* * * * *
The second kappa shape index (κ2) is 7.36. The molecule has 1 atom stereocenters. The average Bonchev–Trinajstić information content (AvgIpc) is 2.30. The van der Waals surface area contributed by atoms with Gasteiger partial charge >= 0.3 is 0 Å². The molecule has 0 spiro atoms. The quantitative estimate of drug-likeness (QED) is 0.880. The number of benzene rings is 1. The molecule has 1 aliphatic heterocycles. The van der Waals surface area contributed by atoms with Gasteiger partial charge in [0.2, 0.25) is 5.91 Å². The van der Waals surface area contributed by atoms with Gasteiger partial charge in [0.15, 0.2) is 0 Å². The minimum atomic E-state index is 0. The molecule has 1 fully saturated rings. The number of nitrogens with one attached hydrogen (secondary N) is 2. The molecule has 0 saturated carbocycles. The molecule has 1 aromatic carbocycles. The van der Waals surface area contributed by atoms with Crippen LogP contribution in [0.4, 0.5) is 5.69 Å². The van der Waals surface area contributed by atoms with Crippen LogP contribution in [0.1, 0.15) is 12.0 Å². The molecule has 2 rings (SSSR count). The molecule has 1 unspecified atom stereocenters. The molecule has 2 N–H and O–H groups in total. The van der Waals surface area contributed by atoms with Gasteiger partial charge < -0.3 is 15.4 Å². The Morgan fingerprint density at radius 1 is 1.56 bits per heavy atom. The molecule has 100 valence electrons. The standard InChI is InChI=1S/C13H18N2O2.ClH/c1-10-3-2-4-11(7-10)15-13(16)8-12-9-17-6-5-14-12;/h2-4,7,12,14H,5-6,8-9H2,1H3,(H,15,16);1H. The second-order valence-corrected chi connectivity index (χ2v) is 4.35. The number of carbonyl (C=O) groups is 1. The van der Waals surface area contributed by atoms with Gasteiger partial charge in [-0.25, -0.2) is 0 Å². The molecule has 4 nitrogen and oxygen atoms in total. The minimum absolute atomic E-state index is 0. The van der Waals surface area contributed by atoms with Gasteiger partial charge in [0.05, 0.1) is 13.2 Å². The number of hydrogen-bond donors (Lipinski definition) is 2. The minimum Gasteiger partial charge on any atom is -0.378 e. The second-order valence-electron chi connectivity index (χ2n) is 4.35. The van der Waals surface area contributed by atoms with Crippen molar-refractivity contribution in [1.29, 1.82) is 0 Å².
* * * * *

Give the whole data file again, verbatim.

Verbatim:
The second kappa shape index (κ2) is 7.36. The molecule has 1 atom stereocenters. The average Bonchev–Trinajstić information content (AvgIpc) is 2.30. The van der Waals surface area contributed by atoms with Gasteiger partial charge >= 0.3 is 0 Å². The molecule has 0 spiro atoms. The quantitative estimate of drug-likeness (QED) is 0.880. The number of benzene rings is 1. The molecule has 1 aliphatic heterocycles. The van der Waals surface area contributed by atoms with Gasteiger partial charge in [0.2, 0.25) is 5.91 Å². The van der Waals surface area contributed by atoms with Gasteiger partial charge in [0.15, 0.2) is 0 Å². The minimum atomic E-state index is 0. The molecule has 1 fully saturated rings. The number of nitrogens with one attached hydrogen (secondary N) is 2. The molecule has 0 saturated carbocycles. The molecule has 1 aromatic carbocycles. The van der Waals surface area contributed by atoms with Crippen LogP contribution in [0.4, 0.5) is 5.69 Å². The van der Waals surface area contributed by atoms with Crippen LogP contribution in [0.1, 0.15) is 12.0 Å². The molecule has 2 rings (SSSR count). The molecule has 1 unspecified atom stereocenters. The molecule has 2 N–H and O–H groups in total. The van der Waals surface area contributed by atoms with Gasteiger partial charge < -0.3 is 15.4 Å². The Morgan fingerprint density at radius 1 is 1.56 bits per heavy atom. The molecule has 100 valence electrons. The standard InChI is InChI=1S/C13H18N2O2.ClH/c1-10-3-2-4-11(7-10)15-13(16)8-12-9-17-6-5-14-12;/h2-4,7,12,14H,5-6,8-9H2,1H3,(H,15,16);1H. The second-order valence-corrected chi connectivity index (χ2v) is 4.35. The number of carbonyl (C=O) groups is 1. The van der Waals surface area contributed by atoms with Gasteiger partial charge in [-0.25, -0.2) is 0 Å². The molecule has 4 nitrogen and oxygen atoms in total. The minimum absolute atomic E-state index is 0. The van der Waals surface area contributed by atoms with Gasteiger partial charge in [0.05, 0.1) is 13.2 Å². The number of hydrogen-bond donors (Lipinski definition) is 2. The minimum Gasteiger partial charge on any atom is -0.378 e. The second-order valence-electron chi connectivity index (χ2n) is 4.35. The van der Waals surface area contributed by atoms with Crippen molar-refractivity contribution in [1.29, 1.82) is 0 Å².